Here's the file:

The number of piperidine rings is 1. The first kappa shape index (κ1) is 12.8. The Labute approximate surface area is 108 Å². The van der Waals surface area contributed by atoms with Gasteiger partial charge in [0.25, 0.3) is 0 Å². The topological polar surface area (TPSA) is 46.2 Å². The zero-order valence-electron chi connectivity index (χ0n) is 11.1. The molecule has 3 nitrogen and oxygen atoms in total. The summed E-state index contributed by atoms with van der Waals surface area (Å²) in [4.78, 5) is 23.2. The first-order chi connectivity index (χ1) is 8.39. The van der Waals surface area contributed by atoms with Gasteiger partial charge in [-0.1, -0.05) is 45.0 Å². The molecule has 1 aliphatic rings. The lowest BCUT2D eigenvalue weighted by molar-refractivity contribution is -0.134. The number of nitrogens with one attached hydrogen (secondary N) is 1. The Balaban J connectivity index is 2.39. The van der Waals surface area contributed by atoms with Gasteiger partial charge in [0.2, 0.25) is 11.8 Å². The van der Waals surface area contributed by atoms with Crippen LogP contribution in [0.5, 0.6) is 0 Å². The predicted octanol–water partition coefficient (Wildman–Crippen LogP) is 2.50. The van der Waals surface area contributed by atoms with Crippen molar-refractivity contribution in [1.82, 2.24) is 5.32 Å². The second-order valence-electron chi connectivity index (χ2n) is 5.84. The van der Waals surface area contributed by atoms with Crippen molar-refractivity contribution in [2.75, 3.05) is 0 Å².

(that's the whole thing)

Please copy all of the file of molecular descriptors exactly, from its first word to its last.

The number of piperidine rings is 1. The first kappa shape index (κ1) is 12.8. The Labute approximate surface area is 108 Å². The van der Waals surface area contributed by atoms with Gasteiger partial charge in [0.25, 0.3) is 0 Å². The topological polar surface area (TPSA) is 46.2 Å². The zero-order valence-electron chi connectivity index (χ0n) is 11.1. The molecule has 3 nitrogen and oxygen atoms in total. The summed E-state index contributed by atoms with van der Waals surface area (Å²) in [4.78, 5) is 23.2. The first-order chi connectivity index (χ1) is 8.39. The van der Waals surface area contributed by atoms with Gasteiger partial charge in [-0.1, -0.05) is 45.0 Å². The molecule has 1 aliphatic rings. The lowest BCUT2D eigenvalue weighted by molar-refractivity contribution is -0.134. The number of nitrogens with one attached hydrogen (secondary N) is 1. The Balaban J connectivity index is 2.39. The van der Waals surface area contributed by atoms with Gasteiger partial charge in [0.2, 0.25) is 11.8 Å². The van der Waals surface area contributed by atoms with Crippen LogP contribution in [0.5, 0.6) is 0 Å². The predicted octanol–water partition coefficient (Wildman–Crippen LogP) is 2.50. The van der Waals surface area contributed by atoms with Crippen molar-refractivity contribution in [1.82, 2.24) is 5.32 Å². The second-order valence-electron chi connectivity index (χ2n) is 5.84. The van der Waals surface area contributed by atoms with Crippen molar-refractivity contribution in [2.75, 3.05) is 0 Å².